How is vacuum actually generated? – Part 2

Answers from Prof. Dr. Günter Bräuer /

Prof. Dr. Günter Bräuer, former Director of Fraunhofer IST.
© Fraunhofer IST, Florian Kleinschmidt,
Prof. Dr. Günter Bräuer, former Director of Fraunhofer IST.

“Wind is air which is in a hurry.” In the Earth's atmosphere, airstreams flow from high-pressure areas to low-pressure areas. We experience them as winds, storms or hurricanes. The Coriolis force forms them into vortices.

Let us look at two containers which, as shown in the adjacent Figure below, are connected to each other via a pipe element and in which differing pressures prevail. If the pressure difference is maintained by the appropriate infeeding of gas to vessel 1, a constant gas stream (pV flow rate) qpV flows through the pipe element.

qpV ~ p1 – p2 = Δp  (1)


qpV = L · Δp  (2)


© Fraunhofer IST
Flows between two connected vessels, in which pressures p1 and p2 prevail, with p1 > p2.

L is the conductance of the connecting element. Its unit is l/s. Equation (2) represents “Ohm’s Law of vacuum technology”, which applies in analogy to Ohm’s Law of electrical engineering if the gas stream qpV is replaced by the electric current I, the pressure difference Δp by the electric voltage U, and the flow conductance L by the electric conductance G (G = 1/R = I/U).

In the case of parallel connection of pipes, the individual conductance values are added to the total conductance value (3), whilst in the case of series connection, the reciprocal values of the individual conductance values are added to the reciprocal value of the total conductance value (4).


LGes = L1 + L2 + L3 + … + Ln  (3)

1/LGes = 1/L1 + 1/L2 + 1/L3 + … + 1/Ln  (4)

Vacuum pumps reduce the gas density and therefore the gas pressure in a given volume. Two strategies exist for this:

  • Transport to atmospheric air
  • Binding to a wall which forms part of the boundary of the volume to be pumped out

For the first variant, compression pumps are used; for the second, condensation pumps and getter pumps.

The different pressure ranges from rough vacuum (103 - 100 mbar) to ultra-high vacuum (< 10-7 mbar) are covered by a diversity of pump types; an overview is provided by, for example, DIN 28400.

In addition to the pumping speed (see Newsletter 2/2018), the compression ratio of a vacuum pump, i.e. its ability to compress gases to be pumped, is an important parameter. In the rough and fine-vacuum range up to around 10-2 mbar, rotary vane pumps are primarily used. Gas penetrating from the high-vacuum side is compressed in a periodically increasing and decreasing pump chamber and transported to the atmosphere via an exhaust valve. The compression ratio of a rotary vane pump is around 105, which results in the achievable final pressure. Typical values for the pumping capacity lie at around 50 m3/h.

Roots pumps are dry-running positive displacement pumps which are often used in conjunction with rotary vane pumps. In this combination, final pressures of up to approx. 10-3 mbar can be achieved. In the pump casing, two identical symmetrical rotors, designed in the form of an “8”, “roll” against each other, thereby pushing a specific volume of gas from the low-pressure to the high-pressure side. As a result of design-related gaps between the rotors, the compression ratio is limited to around 102.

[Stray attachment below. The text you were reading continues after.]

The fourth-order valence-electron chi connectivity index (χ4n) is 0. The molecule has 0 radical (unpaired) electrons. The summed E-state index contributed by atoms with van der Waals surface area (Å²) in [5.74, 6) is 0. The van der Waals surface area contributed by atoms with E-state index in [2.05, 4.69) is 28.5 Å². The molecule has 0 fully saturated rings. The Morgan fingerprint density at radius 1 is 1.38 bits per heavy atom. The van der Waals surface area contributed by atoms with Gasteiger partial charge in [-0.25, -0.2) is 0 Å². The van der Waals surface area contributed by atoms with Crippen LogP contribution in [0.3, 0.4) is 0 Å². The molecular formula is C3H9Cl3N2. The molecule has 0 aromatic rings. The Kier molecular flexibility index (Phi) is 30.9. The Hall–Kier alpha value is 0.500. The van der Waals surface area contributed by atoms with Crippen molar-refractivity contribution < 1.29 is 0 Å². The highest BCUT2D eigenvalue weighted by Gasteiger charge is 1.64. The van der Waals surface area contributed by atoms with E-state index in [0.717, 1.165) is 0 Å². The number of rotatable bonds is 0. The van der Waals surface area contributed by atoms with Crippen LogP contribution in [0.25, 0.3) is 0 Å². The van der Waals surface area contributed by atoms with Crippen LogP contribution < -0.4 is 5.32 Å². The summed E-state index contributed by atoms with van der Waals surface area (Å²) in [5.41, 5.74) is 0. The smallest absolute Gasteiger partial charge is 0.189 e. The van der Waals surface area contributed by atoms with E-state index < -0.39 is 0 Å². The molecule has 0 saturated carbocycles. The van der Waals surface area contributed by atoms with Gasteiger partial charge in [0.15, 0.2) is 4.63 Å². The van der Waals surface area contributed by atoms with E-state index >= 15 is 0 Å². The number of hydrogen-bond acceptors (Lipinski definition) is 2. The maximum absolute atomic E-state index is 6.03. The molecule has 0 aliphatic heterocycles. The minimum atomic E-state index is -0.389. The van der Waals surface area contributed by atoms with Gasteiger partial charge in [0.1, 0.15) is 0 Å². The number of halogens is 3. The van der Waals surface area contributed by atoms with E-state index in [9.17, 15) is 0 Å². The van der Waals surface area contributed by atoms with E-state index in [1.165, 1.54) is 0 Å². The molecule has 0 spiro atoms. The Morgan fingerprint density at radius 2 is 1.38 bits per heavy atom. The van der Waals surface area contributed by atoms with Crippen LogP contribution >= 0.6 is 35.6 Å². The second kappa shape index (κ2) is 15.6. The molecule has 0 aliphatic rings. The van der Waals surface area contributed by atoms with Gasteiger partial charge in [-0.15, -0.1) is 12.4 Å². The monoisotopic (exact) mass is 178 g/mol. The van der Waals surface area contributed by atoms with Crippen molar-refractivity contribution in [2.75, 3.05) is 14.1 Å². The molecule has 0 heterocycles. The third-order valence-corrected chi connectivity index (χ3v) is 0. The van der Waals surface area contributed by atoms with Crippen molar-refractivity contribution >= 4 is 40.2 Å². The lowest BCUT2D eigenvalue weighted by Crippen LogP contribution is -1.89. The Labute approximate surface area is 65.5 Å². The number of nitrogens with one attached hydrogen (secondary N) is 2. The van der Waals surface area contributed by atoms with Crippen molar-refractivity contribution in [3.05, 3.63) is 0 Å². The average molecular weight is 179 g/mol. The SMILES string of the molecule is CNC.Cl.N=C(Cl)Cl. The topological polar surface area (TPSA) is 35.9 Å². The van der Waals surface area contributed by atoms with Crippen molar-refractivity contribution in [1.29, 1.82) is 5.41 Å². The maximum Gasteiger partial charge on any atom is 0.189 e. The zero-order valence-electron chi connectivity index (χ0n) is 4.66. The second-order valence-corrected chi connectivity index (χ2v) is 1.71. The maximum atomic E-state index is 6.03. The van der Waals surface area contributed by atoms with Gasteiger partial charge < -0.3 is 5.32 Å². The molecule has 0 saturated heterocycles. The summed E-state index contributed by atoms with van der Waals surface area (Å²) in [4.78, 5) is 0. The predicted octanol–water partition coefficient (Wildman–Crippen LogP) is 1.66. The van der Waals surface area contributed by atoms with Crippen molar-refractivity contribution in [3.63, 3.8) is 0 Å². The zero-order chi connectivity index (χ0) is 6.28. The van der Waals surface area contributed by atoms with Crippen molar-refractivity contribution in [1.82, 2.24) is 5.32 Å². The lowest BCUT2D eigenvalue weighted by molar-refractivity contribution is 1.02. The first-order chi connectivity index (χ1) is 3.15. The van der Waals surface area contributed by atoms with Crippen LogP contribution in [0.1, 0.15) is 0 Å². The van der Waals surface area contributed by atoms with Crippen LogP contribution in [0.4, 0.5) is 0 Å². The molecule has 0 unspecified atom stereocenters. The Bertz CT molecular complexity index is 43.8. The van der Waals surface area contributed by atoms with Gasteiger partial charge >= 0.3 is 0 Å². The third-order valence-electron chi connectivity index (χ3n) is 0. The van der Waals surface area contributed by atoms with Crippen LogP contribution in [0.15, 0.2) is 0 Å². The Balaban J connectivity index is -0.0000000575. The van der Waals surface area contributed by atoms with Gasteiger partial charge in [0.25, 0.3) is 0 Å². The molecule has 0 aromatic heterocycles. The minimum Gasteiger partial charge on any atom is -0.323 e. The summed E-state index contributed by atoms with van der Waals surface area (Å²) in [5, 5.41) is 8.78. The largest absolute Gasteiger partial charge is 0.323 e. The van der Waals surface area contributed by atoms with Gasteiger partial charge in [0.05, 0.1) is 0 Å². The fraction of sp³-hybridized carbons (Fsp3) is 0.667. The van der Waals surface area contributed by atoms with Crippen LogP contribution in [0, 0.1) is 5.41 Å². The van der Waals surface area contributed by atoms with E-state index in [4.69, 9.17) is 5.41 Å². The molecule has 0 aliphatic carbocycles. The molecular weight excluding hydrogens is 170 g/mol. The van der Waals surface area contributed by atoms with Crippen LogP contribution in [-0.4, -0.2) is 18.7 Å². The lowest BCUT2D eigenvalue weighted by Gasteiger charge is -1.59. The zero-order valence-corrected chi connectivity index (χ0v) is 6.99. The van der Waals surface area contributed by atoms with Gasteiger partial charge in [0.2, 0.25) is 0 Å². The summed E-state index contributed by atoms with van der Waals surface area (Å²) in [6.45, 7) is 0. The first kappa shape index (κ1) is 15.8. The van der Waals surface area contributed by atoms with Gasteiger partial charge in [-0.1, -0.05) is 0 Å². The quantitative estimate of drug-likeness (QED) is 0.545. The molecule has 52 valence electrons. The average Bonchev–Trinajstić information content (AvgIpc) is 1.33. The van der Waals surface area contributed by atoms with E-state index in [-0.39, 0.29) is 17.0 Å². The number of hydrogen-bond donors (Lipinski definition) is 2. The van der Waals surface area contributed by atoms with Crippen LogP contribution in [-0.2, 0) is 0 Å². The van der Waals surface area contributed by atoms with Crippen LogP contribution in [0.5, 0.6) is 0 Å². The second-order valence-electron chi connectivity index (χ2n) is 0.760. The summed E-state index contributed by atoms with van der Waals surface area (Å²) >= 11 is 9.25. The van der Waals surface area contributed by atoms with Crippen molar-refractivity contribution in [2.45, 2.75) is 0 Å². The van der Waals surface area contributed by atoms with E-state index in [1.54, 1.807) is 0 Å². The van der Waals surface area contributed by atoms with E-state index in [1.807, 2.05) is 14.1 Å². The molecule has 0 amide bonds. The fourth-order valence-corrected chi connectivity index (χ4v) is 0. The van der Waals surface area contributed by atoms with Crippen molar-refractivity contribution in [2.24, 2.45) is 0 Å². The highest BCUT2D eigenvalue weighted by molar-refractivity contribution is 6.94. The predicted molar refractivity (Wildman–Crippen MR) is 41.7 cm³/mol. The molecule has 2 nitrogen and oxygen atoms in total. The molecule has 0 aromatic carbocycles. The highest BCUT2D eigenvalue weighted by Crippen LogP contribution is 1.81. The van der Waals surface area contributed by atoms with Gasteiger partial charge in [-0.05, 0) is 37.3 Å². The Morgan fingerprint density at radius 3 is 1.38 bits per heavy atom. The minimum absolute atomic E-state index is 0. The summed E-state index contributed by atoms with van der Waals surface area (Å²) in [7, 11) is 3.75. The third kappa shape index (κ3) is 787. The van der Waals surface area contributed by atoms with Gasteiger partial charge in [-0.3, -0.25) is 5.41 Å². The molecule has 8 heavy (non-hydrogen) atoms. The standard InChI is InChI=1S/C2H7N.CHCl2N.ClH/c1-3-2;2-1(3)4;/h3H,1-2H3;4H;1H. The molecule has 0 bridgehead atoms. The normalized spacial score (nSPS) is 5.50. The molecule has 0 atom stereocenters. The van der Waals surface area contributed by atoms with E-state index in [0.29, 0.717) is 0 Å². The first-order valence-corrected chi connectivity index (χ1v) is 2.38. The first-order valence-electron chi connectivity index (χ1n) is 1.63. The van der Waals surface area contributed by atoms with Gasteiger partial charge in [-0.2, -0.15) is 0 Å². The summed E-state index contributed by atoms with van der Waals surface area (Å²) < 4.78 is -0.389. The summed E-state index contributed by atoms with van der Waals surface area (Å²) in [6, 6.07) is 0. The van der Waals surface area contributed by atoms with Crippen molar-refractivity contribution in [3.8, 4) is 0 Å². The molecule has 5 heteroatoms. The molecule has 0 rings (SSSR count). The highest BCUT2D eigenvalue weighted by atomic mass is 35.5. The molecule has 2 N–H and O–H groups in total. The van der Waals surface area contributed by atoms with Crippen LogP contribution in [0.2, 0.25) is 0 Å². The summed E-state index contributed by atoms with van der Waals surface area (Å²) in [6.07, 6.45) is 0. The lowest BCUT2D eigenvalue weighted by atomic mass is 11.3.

Propellant pumps smooth the way from fine to high vacuum. Their functional principle is based on a pulse transfer to the gas molecules. A gaseous or liquid propellant thereby enters the gas chamber at high speed through a nozzle.

Some of our readers may have perhaps already been able to observe the operating principle of a propellant pump in everyday life, namely when showering in a unit fitted with a shower curtain. If the shower head is located in the upper area and the water flows out under high pressure, a slight negative pressure is created in the volume demarcated by the curtain, and the curtain is pulled inwards. The water jet pump and the oil diffusion pump work in accordance with the same principle; the latter will be addressed in the next issue.

Finally, a few words about the water jet pump. Many readers will probably know them from school lessons or studies. For the generation of vacuums in large industrial plants, however, this pump is less suitable. The laws of physics limit the final pressure which can be achieved with a water jet pump. As you may have learned in school, the boiling point of water is dependent on the air pressure (water boils at lower temperatures on the Zugspitze than on the North Sea). The vapor pressure curve of the water shows, for example, that at a pressure of 12 mbar, 10°C “cold” water is already boiling (15°C at 17 mbar). The final pressure achievable with water jet pumps is therefore within this order of magnitude. The pumping capacity of 0.1 - 1 m3/h is also rather modest compared to the compression pumps described above.

In the next article, we will discuss which pump types we use in order to generate high and ultra-high vacuum.

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